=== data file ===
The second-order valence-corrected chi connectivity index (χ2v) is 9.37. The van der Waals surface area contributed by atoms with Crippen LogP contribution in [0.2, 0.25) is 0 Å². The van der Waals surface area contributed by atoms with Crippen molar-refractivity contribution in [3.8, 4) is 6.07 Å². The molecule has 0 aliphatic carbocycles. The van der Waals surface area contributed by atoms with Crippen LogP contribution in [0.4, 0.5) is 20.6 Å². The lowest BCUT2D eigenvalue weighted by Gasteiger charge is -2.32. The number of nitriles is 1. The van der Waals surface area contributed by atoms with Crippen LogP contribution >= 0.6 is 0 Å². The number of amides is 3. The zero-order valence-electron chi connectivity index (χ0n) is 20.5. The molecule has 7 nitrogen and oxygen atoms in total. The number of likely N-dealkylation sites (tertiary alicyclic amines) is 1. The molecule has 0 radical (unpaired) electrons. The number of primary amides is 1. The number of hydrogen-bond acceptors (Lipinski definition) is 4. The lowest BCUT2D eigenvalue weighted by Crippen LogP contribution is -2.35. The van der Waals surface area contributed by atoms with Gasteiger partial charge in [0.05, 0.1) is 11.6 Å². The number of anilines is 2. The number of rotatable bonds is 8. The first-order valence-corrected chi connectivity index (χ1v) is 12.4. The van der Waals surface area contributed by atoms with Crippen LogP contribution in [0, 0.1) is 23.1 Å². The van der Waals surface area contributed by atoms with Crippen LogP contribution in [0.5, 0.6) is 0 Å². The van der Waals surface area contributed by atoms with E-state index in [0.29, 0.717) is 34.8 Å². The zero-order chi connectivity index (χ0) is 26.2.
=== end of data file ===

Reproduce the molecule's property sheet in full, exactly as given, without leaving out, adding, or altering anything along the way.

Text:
The second-order valence-corrected chi connectivity index (χ2v) is 9.37. The van der Waals surface area contributed by atoms with Crippen LogP contribution in [0.2, 0.25) is 0 Å². The van der Waals surface area contributed by atoms with Crippen molar-refractivity contribution in [3.8, 4) is 6.07 Å². The molecule has 0 aliphatic carbocycles. The van der Waals surface area contributed by atoms with Crippen LogP contribution in [0.4, 0.5) is 20.6 Å². The lowest BCUT2D eigenvalue weighted by Gasteiger charge is -2.32. The number of nitriles is 1. The van der Waals surface area contributed by atoms with Crippen LogP contribution >= 0.6 is 0 Å². The number of amides is 3. The zero-order valence-electron chi connectivity index (χ0n) is 20.5. The molecule has 7 nitrogen and oxygen atoms in total. The number of likely N-dealkylation sites (tertiary alicyclic amines) is 1. The molecule has 0 radical (unpaired) electrons. The number of primary amides is 1. The number of hydrogen-bond acceptors (Lipinski definition) is 4. The lowest BCUT2D eigenvalue weighted by Crippen LogP contribution is -2.35. The van der Waals surface area contributed by atoms with Gasteiger partial charge in [0.05, 0.1) is 11.6 Å². The number of anilines is 2. The number of rotatable bonds is 8. The first-order valence-corrected chi connectivity index (χ1v) is 12.4. The van der Waals surface area contributed by atoms with Crippen LogP contribution in [0, 0.1) is 23.1 Å². The van der Waals surface area contributed by atoms with Crippen LogP contribution in [0.5, 0.6) is 0 Å². The van der Waals surface area contributed by atoms with E-state index in [0.29, 0.717) is 34.8 Å². The zero-order chi connectivity index (χ0) is 26.2.